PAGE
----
World of Matter: Mobilizing Materialities is the culminating programming for a two and half year cycle of work funded by the University of Minnesota’s Imagine Chair in the Arts, Design and Humanities. Since 2014 an interdisciplinary group of faculty from the University of Minnesota (organized by faculty from the School of Architecture and Department of Landscape Architecture) have hosted a number of symposia, workshops, speakers and related coursework themed around ideas of infrastructure, resiliency, resource extraction/manipulation and climate change. These events have included assisting in the hosting of Dredgefest Great Lakes in August of 2015 ( www.dredgeresearchcollaborative.org), sponsoring a design workshop lead by Leah Buechley (MIT) + Diane Willow (UMN), conducting interdisciplinary coursework in the Iron Range and Northern Minnesota ( inArchitecture, Landscape Architecture and Urban Planning,), co-ordinating a series of workshops on envisioning information, on visualizing landscape conditions as well as developing and running a speaker series that that included Professor Shannon Mattern (Media Studies, New School, New York), Professor Dilip Da Cunha (Architect and Urban Planner, Penn Design, Philadelphia) and Professor Karen Lewis (Designer and Architecture faculty, the OSU).
This cycle of programming for the Imagine Chair in the Arts, Design and Humanities is co-lead by Professor Karen Lutsky (University of Minnesota, Landscape Architecture) and Professor Ozayr Saloojee (Carleton University, Architecture). Professor Saloojee, as the 2014-2016 Imagine Chair, is helping complete this series of events that begin with a graduate workshop (by Professors Buechley and Willow) and the sponsorship and hosting of Dredgefest Great Lakes at the University of Minnesota in August of 2015. The 2016-2018 Imagine Chairs in the Arts, Design and Humanities at the University of Minnesota are Professors Arun Saldanha (Associate Professor and Director of Undergraduate Studies at the Department of Geography, Environment and Society) whose project is titled “Prince from Minneapolis: A Symposium at the University of Minnesota” which will combine outreach with teaching, research, and scholarly debate to conclude in April 2018 and Professor Tracy Deutsch (Department of History) whose Imagine Chair project focuses on food, its narratives of production, identity, mobility and justice. You can see a timeline of Tracey’s anticipated projects here.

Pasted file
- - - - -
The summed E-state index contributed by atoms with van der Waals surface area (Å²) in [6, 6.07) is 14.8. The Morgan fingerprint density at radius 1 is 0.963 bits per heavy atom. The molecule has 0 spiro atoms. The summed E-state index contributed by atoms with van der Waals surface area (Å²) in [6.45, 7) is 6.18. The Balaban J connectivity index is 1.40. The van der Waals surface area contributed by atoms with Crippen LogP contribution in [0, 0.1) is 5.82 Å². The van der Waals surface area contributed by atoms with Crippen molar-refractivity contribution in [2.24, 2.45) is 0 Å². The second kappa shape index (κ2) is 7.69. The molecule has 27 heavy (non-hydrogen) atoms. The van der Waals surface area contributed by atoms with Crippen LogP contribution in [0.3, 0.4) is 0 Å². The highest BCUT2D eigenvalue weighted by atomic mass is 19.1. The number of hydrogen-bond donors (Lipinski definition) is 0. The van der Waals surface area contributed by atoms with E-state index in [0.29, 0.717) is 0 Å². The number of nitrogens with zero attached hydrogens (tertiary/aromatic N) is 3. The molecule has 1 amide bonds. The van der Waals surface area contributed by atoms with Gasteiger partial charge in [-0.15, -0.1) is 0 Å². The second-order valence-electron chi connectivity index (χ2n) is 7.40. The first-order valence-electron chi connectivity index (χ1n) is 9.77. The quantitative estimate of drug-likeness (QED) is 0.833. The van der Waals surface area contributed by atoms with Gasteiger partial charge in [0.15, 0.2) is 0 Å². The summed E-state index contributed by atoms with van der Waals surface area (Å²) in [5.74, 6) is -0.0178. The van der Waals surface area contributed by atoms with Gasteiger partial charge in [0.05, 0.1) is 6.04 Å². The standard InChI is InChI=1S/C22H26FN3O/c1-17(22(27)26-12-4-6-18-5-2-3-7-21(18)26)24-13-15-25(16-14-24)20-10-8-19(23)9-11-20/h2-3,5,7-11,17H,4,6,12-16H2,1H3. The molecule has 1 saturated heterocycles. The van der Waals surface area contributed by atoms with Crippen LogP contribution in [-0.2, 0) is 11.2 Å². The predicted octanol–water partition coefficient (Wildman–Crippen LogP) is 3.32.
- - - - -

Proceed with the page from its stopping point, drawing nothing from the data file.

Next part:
World of Matter: Mobilizing Materialities began in 2014. The initial vision was to connect multiple modes of inquiry, research, creative practice, teaching and public outreach themed around the title of “Resilient Infrastructures: World of Matter”. The application was framed as follows:
The purpose of the project is to engage in cross-disciplinary exchange with academics, artists, researchers, designers, community members, public and private stakeholders that will concentrate on exploring the spatial, artistic, socio-cultural and geopolitical implications of the processes that are involved with resource extraction – and in particular with:
(A) Extraction – whether as physical material (as in the case of ore-mining on the Iron Range Mining, moving villages due to mine encroachment)or ephemeral (as in notions of loss of identity, of language and history, of displacement, of memory due to evolving post-industrial landscapes, rapidly changing cultural demographics… ) and;
(B) Resilience – either as the capacity of a system or group to maintain boundaries through durability, change and stasis (as is the case of infrastructural interventions to mitigate climate change or storm events such as dams, spillways, locks…) or as the potential of an ecology (whether human or not) to be resilient through kinetic change, dynamic equilibrium and flux (adaptive building surfaces, landscapes and flexible socio-cultural and economic systems…
This proposal seeks to explore how a varied group of stakeholders can help generate new methods of dialogue, exploration and representation to foster critical, critical and cross-disciplinary discourse that may help us re-frame contemporary discussions of resiliency, community and extraction is a more broadly connected human ecology. This project aims to investigate how we may investigate these particular notions through lenses that are both conceptual and physical, grounded and speculative, academic and civic, at scales both small and large.